There will be at least four million more cars on the UK’s roads in the next twenty-five years as the population grows by more than ten million.
The jump in people and cars will be accompanied by surges in traffic volume and delays on the UK’s roads, which are already the most heavily used in Europe.
But the RAC Foundation said that in the face of this scenario the government has significantly reduced road transport investment because of the recession and ministers have not explained what plans they have to cope with the bleak picture painted by their own numbers.
Professor Stephen Glaister, director of the RAC Foundation, said: “Forget about Plan B, ministers do not even have a Plan A for dealing with the awful conditions forecast for the roads in the years ahead. It is a case of jams today, and even more jams tomorrow.
“The Department for Transport’s own figures show that by 2035 traffic is set to rise by almost 50% and delays by more than 50%. And these are only average figures. In some places, at some times of the day, the jams will be many times worse.
"The impact will be immense, not just on car drivers but also businesses trying to move their goods about.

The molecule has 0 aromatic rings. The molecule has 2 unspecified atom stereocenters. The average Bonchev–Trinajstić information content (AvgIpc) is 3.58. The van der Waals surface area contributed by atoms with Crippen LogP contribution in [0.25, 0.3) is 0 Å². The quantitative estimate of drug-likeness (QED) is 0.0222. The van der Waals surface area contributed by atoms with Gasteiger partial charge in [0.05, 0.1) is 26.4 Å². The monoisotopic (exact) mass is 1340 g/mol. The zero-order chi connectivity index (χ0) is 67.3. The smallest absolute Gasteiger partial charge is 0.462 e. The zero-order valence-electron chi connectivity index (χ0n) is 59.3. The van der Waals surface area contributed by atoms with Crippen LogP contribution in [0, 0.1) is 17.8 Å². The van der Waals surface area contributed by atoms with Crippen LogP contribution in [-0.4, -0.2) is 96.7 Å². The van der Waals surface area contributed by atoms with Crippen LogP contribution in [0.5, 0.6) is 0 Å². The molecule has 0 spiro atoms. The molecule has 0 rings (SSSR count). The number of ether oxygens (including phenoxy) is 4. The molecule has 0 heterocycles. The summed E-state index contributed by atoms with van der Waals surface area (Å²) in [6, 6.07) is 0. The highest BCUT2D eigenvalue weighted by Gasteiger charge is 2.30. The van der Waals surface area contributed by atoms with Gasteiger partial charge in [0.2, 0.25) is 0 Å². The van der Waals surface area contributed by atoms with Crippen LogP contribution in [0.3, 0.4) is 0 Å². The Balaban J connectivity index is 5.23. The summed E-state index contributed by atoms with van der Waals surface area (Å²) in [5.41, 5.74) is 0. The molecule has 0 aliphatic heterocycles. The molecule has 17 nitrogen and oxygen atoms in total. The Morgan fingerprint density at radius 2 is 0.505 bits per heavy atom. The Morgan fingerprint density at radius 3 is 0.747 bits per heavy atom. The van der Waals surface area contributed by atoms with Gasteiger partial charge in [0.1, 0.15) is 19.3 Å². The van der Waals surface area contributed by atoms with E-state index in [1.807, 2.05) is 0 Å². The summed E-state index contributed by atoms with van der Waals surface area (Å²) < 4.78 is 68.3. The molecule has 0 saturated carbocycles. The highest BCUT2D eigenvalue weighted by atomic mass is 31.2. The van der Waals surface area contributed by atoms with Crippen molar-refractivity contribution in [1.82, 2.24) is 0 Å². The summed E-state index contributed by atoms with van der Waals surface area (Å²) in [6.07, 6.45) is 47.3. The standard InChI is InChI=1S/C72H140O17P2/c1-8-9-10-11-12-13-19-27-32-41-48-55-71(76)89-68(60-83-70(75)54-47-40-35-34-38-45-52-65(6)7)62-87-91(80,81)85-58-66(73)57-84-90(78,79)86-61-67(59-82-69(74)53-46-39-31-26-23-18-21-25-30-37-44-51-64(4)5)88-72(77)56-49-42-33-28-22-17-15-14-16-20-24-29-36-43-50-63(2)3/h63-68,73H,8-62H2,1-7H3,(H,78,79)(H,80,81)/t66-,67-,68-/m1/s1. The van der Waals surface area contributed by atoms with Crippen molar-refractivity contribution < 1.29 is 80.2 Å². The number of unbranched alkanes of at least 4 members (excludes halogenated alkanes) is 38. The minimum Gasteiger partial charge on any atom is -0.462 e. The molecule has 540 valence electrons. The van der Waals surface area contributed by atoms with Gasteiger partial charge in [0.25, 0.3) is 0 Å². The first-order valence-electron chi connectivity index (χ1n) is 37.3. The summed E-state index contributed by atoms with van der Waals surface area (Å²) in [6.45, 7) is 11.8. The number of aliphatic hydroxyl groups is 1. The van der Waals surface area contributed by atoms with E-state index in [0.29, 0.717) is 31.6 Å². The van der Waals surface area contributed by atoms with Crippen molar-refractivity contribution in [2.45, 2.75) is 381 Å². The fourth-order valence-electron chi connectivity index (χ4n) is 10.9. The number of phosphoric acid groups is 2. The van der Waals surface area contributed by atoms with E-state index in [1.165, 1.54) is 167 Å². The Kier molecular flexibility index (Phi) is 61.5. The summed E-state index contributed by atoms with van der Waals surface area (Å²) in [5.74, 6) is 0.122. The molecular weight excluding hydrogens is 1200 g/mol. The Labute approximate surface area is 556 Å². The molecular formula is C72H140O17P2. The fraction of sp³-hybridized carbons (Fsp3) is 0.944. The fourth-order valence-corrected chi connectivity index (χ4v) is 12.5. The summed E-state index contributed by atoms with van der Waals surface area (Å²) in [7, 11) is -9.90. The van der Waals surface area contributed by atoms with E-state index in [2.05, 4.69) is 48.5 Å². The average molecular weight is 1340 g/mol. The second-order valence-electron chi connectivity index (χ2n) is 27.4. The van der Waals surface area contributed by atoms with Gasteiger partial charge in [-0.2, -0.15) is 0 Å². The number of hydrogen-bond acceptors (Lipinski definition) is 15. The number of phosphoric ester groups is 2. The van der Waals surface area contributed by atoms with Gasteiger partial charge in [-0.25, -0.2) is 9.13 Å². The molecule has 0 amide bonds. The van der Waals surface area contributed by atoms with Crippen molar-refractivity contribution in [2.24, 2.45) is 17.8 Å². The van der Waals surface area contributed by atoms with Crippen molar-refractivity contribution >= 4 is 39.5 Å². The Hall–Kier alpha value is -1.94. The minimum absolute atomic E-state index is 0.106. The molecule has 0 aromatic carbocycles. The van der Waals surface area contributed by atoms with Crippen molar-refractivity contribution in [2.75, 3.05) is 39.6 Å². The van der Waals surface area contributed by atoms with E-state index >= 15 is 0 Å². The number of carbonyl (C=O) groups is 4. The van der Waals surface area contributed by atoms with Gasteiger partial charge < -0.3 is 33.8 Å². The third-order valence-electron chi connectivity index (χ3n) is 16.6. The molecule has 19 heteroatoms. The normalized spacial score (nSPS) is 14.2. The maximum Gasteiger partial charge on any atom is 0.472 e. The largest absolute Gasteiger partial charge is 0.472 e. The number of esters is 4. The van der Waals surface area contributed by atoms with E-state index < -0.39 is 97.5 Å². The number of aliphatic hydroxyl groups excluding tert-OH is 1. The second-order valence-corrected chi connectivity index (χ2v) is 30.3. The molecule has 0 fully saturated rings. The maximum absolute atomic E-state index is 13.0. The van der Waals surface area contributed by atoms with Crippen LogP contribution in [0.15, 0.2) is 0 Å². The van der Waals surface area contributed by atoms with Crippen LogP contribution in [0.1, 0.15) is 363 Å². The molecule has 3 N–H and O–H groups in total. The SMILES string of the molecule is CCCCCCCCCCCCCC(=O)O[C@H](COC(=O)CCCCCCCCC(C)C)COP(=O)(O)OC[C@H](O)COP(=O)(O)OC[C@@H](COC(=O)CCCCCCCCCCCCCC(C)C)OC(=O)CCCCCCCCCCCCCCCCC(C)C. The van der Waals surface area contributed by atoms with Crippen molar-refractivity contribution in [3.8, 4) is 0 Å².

“There needs to be a fundamental look at how the strategic and main roads are planned, developed, funded, operated and maintained; how the traffic that uses the road network is managed; and how that use is paid for.
“In the meantime there are scores of relatively small scale road improvement schemes which could be implemented as part of the growth agenda. They would deliver big benefits to significant numbers of people and businesses.
“We are not advocating a massive road building programme – we know we cannot build our way out of the nation’s forecast traffic problems, nor would we want to afford to. But what we do need from government is a clear long-term strategy. The Government’s own forecasts just cannot be ignored.”